(1916 - 2003)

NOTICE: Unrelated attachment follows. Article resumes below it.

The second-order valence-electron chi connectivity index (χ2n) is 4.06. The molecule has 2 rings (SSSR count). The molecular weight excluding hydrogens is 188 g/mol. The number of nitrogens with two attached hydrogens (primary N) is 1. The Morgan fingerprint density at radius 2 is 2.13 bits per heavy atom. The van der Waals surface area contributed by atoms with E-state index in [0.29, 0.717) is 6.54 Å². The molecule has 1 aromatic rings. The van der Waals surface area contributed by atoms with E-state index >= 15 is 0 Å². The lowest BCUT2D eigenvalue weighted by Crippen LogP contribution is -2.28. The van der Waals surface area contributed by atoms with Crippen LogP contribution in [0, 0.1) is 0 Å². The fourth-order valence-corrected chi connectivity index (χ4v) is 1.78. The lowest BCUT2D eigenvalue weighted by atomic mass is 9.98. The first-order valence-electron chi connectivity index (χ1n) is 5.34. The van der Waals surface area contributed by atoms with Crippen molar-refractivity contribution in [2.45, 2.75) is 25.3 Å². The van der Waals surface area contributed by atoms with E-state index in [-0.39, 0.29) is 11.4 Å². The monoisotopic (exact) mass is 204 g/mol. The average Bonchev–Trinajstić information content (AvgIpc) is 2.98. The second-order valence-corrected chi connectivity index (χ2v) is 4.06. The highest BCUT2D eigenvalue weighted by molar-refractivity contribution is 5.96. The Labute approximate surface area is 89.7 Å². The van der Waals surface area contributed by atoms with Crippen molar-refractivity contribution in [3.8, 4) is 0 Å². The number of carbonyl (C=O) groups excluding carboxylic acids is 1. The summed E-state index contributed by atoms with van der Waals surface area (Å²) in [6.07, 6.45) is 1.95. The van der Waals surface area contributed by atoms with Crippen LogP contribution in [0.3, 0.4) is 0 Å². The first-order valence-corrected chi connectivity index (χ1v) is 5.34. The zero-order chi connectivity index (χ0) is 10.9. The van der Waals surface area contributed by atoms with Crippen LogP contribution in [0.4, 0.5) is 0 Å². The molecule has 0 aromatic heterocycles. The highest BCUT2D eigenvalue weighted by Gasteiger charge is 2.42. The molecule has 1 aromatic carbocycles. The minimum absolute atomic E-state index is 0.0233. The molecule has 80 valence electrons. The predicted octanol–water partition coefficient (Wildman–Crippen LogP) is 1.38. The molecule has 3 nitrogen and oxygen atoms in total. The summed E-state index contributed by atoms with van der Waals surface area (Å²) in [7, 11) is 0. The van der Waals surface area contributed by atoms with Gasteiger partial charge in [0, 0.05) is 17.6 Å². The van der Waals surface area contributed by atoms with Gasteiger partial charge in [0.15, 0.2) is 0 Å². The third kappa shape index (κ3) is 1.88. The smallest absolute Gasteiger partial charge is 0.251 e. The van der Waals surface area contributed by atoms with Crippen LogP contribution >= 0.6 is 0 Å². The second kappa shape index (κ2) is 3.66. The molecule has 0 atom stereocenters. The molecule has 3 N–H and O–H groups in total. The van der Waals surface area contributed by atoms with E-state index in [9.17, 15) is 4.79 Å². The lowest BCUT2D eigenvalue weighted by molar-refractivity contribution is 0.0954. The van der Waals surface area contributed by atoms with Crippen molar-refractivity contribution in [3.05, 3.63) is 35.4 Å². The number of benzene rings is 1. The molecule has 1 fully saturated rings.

Abraham Fuchsberg died in April, 2003. He was 87 year of age. Mr. Fuchsberg established the firm in 1950 with his brother Jacob after obtaining a law degree from St. John's University. In 1963, the partnership became the first law firm in the United States to win a million-dollar compensation payment for a personal injury victim when a 13-year-old boy named Martin Ergas was awarded $1.1 million for head and spinal injuries suffered when a store sign fell on him in Manhattan. Among many other cases, Mr. Fuchsberg represented the victims of the Chiclets gum factory explosion in Long Island City, Queens, in 1976. He also represented some victims in the 1993 World Trade Center bombing case, which remains unsettled. He was president of the American Trial Lawyers Civil Justice Foundation and the New York State Trial Lawyers Association. Mr. Fuchsberg was also a member of the board of governors of the American Trial Lawyers Association. He published three legal books, ''Modern New York Discovery,'' ''New York Evidence'' and ''Poetic Justice,'' and wrote many articles for the New York Law Journal and the American Trial Lawyers Association Magazine. Mr. Fuchsberg was editor in chief of The Trial Lawyers Quarterly, associate editor of the National Trial Lawyer and a contributing editor at Medical Malpractice Law and Strategy.